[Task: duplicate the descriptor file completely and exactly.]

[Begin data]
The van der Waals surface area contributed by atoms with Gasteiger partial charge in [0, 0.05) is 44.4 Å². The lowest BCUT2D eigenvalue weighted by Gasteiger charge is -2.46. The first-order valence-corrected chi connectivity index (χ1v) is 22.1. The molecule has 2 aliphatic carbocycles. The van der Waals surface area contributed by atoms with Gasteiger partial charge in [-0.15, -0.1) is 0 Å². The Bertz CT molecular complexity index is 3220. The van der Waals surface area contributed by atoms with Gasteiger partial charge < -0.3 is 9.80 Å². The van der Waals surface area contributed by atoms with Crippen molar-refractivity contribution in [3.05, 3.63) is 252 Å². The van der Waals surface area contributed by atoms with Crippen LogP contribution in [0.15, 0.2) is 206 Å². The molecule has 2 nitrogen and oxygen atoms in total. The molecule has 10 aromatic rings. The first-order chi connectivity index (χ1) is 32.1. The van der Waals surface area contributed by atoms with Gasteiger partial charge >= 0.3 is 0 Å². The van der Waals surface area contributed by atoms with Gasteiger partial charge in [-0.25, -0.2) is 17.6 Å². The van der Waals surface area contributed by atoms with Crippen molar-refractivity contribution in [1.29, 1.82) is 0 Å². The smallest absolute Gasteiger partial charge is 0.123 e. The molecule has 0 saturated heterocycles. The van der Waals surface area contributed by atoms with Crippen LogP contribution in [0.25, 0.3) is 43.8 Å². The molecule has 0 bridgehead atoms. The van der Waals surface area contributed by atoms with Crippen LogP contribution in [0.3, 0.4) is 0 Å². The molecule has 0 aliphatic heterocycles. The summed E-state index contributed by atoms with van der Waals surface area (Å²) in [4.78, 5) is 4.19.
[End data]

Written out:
The van der Waals surface area contributed by atoms with Gasteiger partial charge in [0, 0.05) is 44.4 Å². The lowest BCUT2D eigenvalue weighted by Gasteiger charge is -2.46. The first-order valence-corrected chi connectivity index (χ1v) is 22.1. The molecule has 2 aliphatic carbocycles. The van der Waals surface area contributed by atoms with Gasteiger partial charge in [-0.15, -0.1) is 0 Å². The Bertz CT molecular complexity index is 3220. The van der Waals surface area contributed by atoms with Gasteiger partial charge < -0.3 is 9.80 Å². The van der Waals surface area contributed by atoms with Crippen molar-refractivity contribution in [3.05, 3.63) is 252 Å². The van der Waals surface area contributed by atoms with Crippen LogP contribution in [0.15, 0.2) is 206 Å². The molecule has 2 nitrogen and oxygen atoms in total. The molecule has 10 aromatic rings. The first-order chi connectivity index (χ1) is 32.1. The van der Waals surface area contributed by atoms with Gasteiger partial charge >= 0.3 is 0 Å². The van der Waals surface area contributed by atoms with Gasteiger partial charge in [-0.25, -0.2) is 17.6 Å². The van der Waals surface area contributed by atoms with Crippen molar-refractivity contribution in [1.29, 1.82) is 0 Å². The smallest absolute Gasteiger partial charge is 0.123 e. The molecule has 0 saturated heterocycles. The van der Waals surface area contributed by atoms with Crippen LogP contribution in [0.25, 0.3) is 43.8 Å². The molecule has 0 bridgehead atoms. The van der Waals surface area contributed by atoms with Crippen LogP contribution in [0.3, 0.4) is 0 Å². The molecule has 0 aliphatic heterocycles. The summed E-state index contributed by atoms with van der Waals surface area (Å²) in [4.78, 5) is 4.19.